Review of Covenant by Ann McMan
Covenant takes us deep into the hearts and souls of the people we have come to know and love in this Jericho series. At the end of my review for Goldenrod I mentioned that darkness hangs over Jericho’s community. I recommend you read the first three to fully appreciate the mastery that has gone into this (I assume) final book in the series.
Mayor Gerald Watson has died under suspicious circumstances and an inquest has begun to determine if he died of natural causes or was murdered at the Fourth of July party in Jericho. Witnesses and suspects are being interviewed and tensions are running high in this small Virginia town. Dorothy is staying with Maddie’s mother, Celine, who is encouraging Dorothy’s interest in the piano along with enjoying Dorothy’s biscuit-making skills. Celine is also admitting her attraction to Byron, the town sheriff. Henry is struggling at school and often stays with Syd and Maddie while his father is away on long-haul trucking assignments. David and Syd are planning the wedding of the century much to Maddie’s horror. Roma Jean Freemantle is spending more time with her girlfriend Charlie but someone from Charlie’s past has returned, adding a new level of risk in their relationship.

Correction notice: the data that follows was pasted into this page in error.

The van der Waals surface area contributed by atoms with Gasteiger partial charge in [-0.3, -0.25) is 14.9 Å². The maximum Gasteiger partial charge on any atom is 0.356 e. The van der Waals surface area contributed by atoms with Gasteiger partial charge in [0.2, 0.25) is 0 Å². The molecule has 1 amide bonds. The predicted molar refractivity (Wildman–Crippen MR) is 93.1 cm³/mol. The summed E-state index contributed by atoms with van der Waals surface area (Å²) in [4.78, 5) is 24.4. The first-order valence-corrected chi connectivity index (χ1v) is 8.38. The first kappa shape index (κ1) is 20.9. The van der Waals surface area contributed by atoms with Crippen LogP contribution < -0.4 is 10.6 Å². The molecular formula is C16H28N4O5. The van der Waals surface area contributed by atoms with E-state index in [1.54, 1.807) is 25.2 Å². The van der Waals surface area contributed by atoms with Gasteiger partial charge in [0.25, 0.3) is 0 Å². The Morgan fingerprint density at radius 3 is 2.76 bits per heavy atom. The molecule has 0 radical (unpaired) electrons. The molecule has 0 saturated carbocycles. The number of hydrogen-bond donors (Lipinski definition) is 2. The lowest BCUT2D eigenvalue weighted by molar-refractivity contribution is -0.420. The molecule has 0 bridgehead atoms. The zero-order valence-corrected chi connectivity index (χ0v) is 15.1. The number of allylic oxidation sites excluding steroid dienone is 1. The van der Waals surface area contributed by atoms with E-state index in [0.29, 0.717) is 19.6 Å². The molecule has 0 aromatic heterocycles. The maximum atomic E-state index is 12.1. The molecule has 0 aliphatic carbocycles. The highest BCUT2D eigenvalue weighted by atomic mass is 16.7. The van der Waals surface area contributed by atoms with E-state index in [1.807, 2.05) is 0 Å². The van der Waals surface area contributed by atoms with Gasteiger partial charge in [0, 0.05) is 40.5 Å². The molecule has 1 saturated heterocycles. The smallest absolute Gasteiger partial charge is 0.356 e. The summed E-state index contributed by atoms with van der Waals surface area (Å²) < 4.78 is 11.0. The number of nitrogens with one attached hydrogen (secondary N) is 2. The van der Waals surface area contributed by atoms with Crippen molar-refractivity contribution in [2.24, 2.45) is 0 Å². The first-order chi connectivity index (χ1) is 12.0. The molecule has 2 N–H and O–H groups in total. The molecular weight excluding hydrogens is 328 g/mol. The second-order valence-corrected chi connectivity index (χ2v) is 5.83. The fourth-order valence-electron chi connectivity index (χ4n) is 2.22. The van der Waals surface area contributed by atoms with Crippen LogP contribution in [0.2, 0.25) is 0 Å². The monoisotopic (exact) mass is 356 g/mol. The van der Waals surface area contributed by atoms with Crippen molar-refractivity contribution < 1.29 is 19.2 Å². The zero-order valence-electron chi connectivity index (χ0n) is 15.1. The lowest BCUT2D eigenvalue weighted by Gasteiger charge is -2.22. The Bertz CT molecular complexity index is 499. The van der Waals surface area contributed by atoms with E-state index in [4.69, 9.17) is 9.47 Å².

Ann McMan pulls all these storylines together buffering the sadness with humour and the obscene with kindness and caring. She allows us to peek into the backstories of some of her most beloved characters to show us that abuse is often but not always sexual. It can also take the form of neglect or rejection by the ones meant to care and protect us.
In the midst of this darkness, the author shows us the good which still exists in this world and she does so with the one character we have laughed at and with throughout the series, Roma Jean Freemantle. Her attraction to Charlie and the way her small-town parents reluctantly begin to accept Charlie into their family gives us hope that there are good people and good parents in the world. Not all children who come out to their parents are rejected. Roma Jean’s parents make the effort, support their daughter and stand up to her tormentors. The kindness of strangers is exemplified by Celine who introduces Dorothy to the beauty and restorative power of music. Maddie and Syd will always love and be there for Henry and his father. Their ever-expanding Taco Tuesdays will continue long after we’ve said goodbye to the good folks of Jericho.
Well crafted and memorable, Covenant succeeds in reminding us that love and acceptance can be found in this world full of cruelty and ignorance. My rating: 5 stars
A copy of this book was given to LezReviewBooks for an honest review.